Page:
For historians of the Wars of the Roses, William Shakespeare is both a curse and a blessing: a curse because he immortalized the Tudor spin on fifteenth-century civil wars that helped justify Elizabeth I's occupation of the English throne; a blessing because, without Shakespeare's eight -play Plantagenet history cycle, hardly anyone beyond specialists in the history of the period would know of their existence. Moreover, no mere historian will ever paint a more compelling and dramatic picture of England's Lancastrian and Yorkist kings, and the Wars of the Roses, than William Shakespeare.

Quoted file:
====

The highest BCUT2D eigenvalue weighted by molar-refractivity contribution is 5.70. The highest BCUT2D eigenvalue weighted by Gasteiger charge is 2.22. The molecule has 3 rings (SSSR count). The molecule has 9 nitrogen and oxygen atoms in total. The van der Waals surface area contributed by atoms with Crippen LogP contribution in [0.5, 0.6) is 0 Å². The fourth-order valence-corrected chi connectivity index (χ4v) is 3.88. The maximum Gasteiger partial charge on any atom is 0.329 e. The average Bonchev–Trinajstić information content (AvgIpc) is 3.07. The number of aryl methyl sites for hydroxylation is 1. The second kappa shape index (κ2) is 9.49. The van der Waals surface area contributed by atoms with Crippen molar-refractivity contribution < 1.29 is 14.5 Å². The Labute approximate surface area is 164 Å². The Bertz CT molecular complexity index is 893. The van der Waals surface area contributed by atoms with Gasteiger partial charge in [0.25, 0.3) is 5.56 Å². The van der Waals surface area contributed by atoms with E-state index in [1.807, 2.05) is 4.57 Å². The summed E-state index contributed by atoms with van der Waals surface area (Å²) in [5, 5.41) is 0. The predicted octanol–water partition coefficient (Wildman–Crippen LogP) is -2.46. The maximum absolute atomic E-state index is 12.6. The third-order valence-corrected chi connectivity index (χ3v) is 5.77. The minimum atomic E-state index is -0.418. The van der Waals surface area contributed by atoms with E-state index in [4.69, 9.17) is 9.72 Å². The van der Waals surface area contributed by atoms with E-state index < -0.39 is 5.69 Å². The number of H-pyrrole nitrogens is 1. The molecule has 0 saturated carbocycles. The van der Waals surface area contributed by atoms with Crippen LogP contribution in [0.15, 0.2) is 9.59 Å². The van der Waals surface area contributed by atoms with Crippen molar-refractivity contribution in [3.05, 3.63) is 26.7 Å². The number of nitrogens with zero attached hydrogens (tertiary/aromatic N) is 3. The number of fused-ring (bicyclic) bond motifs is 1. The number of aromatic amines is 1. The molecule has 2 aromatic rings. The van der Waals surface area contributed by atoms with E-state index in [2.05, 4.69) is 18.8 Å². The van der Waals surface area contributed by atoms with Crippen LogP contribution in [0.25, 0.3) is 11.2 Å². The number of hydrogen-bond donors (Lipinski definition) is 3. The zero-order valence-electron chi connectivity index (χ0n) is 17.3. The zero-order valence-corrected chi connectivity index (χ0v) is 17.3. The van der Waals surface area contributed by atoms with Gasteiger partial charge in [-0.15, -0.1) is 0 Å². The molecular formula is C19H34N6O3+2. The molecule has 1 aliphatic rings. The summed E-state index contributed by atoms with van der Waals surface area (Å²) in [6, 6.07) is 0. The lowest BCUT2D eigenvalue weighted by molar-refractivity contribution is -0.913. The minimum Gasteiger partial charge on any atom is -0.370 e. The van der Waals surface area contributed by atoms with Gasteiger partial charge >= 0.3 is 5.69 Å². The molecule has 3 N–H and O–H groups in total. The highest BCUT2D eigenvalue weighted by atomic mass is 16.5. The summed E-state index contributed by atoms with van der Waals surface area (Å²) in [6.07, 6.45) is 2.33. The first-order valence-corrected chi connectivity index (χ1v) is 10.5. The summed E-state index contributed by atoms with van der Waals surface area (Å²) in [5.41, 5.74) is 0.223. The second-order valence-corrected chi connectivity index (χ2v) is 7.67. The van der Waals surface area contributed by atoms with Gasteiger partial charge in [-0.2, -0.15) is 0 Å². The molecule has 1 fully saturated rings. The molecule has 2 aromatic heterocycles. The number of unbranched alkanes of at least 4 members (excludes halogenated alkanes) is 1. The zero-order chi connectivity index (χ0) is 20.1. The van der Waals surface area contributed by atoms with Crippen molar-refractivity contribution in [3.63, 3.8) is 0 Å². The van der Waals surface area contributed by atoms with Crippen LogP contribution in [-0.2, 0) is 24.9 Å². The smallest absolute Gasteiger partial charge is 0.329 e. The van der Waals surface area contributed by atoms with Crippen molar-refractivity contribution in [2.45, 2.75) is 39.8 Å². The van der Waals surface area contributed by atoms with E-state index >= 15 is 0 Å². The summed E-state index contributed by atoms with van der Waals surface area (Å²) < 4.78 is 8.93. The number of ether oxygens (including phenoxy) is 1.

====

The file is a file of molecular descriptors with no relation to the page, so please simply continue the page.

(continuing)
The book begins with an examination of the context, content and significance of each of the plays from Richard II to Richard III, and then considers the contemporary, near-contemporary and Tudor sources on which Shakespeare drew; how such authors chose to present fifteenth- century kings, politics and society; and in what ways historians since Shakespeare have sought to reinterpret the Wars of the Roses era. The book ends with a retrospective assessment of Shakespeare's Plantagenet plays, both in performance and as a result of their impact on historical writing.
The Plays: Richard II, Henry IV Parts 1 and 2, Henry V, Henry VI Parts1, 2 and 3 and Richard III.
Keith Dockray was formerly a senior lecturer in medieval history and early modern history at the University of Huddersfield. He has written extensively on fifteenth-century history and appeared in numerous television documentaries including the Channel 4 'courtroom' programme Trial of Richard III.
Dimensions: 234 x 156 mm
Illustrations: 24 b/w illustrations